On choosing a statistical analysis

There are hundreds of different statistical analyses available to the applied statistician. While each scientific field tends to have common, go-to analyses, that often leaves a plethora from which to choose. So, we are often left with the question “which analysis to use?” The answer is simple: use an analysis that tests your hypothesis. After all, the broad goal of the social sciences is to generate knowledge by testing a hypothesis that addresses a gap in the scientific literature. The statistics are simply the mathematical tools for conducting these tests. Therefore, the applied statistician should always start with a clear, specific hypothesis before beginning any analysis.

A justifiable analysis is not the one that is the most complicated or difficult to understand; again, it is the analysis that tests the hypothesis. As with many human creations, statistics can be used as a way to inflate one’s ego:  “Look at how sophisticated I am for doing a complicated analysis!” However, if the analysis does not help test the hypothesis, then it is nothing more than hot air. The problem compounds when readers – intimidated by the statistics –take the author’s statistical interpretations as gospel because they don’t know how to evaluate their validity. Some would argue the analysis should be as simple as possible to increase the number of readers who can understand the analysis. While there may not be one right analysis, certainly there are wrong ones and ones that are better than others.

I recently came across a scientific article published in a top journal by Swartout et al. (2015) that did just what I advised against: They chose an analysis that did not test their hypothesis, or at least, did not test it very well. The article instead used a very complicated analysis. I will give the authors the benefit of the doubt and assume that they were not using their statistics as an ego-boost or to intimidate their readers. The article sought to test the serial rapist assumption, which states that most rapists will rape multiple times rather than only once.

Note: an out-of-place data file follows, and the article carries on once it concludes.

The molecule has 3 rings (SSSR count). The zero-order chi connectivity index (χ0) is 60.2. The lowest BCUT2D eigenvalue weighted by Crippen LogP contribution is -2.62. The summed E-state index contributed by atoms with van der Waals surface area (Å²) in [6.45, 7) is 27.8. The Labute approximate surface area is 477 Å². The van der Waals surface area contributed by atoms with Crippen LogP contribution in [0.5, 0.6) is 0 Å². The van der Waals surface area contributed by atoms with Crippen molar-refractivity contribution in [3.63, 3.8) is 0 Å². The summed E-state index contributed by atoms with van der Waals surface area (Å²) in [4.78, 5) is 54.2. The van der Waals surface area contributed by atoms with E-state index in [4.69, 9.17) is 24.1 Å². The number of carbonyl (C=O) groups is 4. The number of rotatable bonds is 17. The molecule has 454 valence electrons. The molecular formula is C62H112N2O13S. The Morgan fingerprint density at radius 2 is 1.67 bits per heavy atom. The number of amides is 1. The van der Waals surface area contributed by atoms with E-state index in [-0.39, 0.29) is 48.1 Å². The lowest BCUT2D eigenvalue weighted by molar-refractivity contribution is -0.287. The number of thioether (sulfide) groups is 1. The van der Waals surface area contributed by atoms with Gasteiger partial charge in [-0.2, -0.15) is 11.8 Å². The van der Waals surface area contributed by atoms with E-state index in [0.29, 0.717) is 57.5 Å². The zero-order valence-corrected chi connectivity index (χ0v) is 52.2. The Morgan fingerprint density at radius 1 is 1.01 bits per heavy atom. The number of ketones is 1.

To test this assumption, the authors ran a latent class growth (or trajectory) analysis. Participants were college men who completed a survey every year of college. At each of these four time points, participants self-reported how many times they forced a woman to have sex in the past year (i.e., rape). The authors created a dichotomous variable out of the responses from each year – whether a participant raped at least once in the past year. These four observed variables were entered into a latent class growth analysis to place participants into groups (or classes) based upon how their probability of rape grew over time. The authors found that most participants fell into a latent class who showed no growth in the probability of rape over time. A minority of participants showed increased growth over time, such that their probability of rape freshman year started at around zero and increased until senior year. Another minority of participants showed decreased growth over the course of college. The authors concluded that because most participants showed no growth in their probability of rape, the serial rapist assumption was not supported.

Hopefully, many of you realize the problems with this interpretation of the statistical analyses. Let’s return to what the serial rapist assumption states:  the majority of rapists will rape more than once. The first problem with the authors’ analysis was the way the authors created their observed variables. They coded participants for raping at least once in the past year. The authors stripped the data of telling them whether participants raped multiple times in a year! This obviously prevented them from fully testing the serial rapist assumption. The authors were only able to see if participants raped during multiple years of college. The second problem is the choice of analysis:  a growth curve analysis, which test whether variables (or probabilities of variables) increase or decrease over time. However, the serial rapist assumption says nothing about the frequency or probability of rape increasing or decreasing over time. It simply states the majority of rapists will rape more than once.

A justifiable analysis would be some type of relative frequency analysis. This could be as simple as a single percentage, such as the percentage of total rapists who raped more than once. One of the samples that the authors used, and its associated dataset, is publicly available. After the article’s publication, other rape researchers decided to run an analysis that actually tested the serial rapist assumption. They found that 63% of the total rapists in the dataset raped more than once, which supported the serial rapist assumption. To test Swartout et al.’s (2015) hypothesis, they did not have to run a latent variable analysis; they did not have to run a growth curve analysis; and, they did not have to estimate logit equations. All they had to do was obtain two numbers: the total number of rapists and the number of rapists who raped more than once.

Right now, there is a lot of controversy surrounding the validity of the serial rapist assumption and its implications for public and collegiate policy. While important for any scientific investigation, choosing an analysis that tests your hypothesis is arguably more important for a theory with such influential, real-world implications. Future research should perform some type of relative frequency analysis. As for the implications of the 63% result in one of the Swartout et al. (2015) samples…I will leave that for the politicians.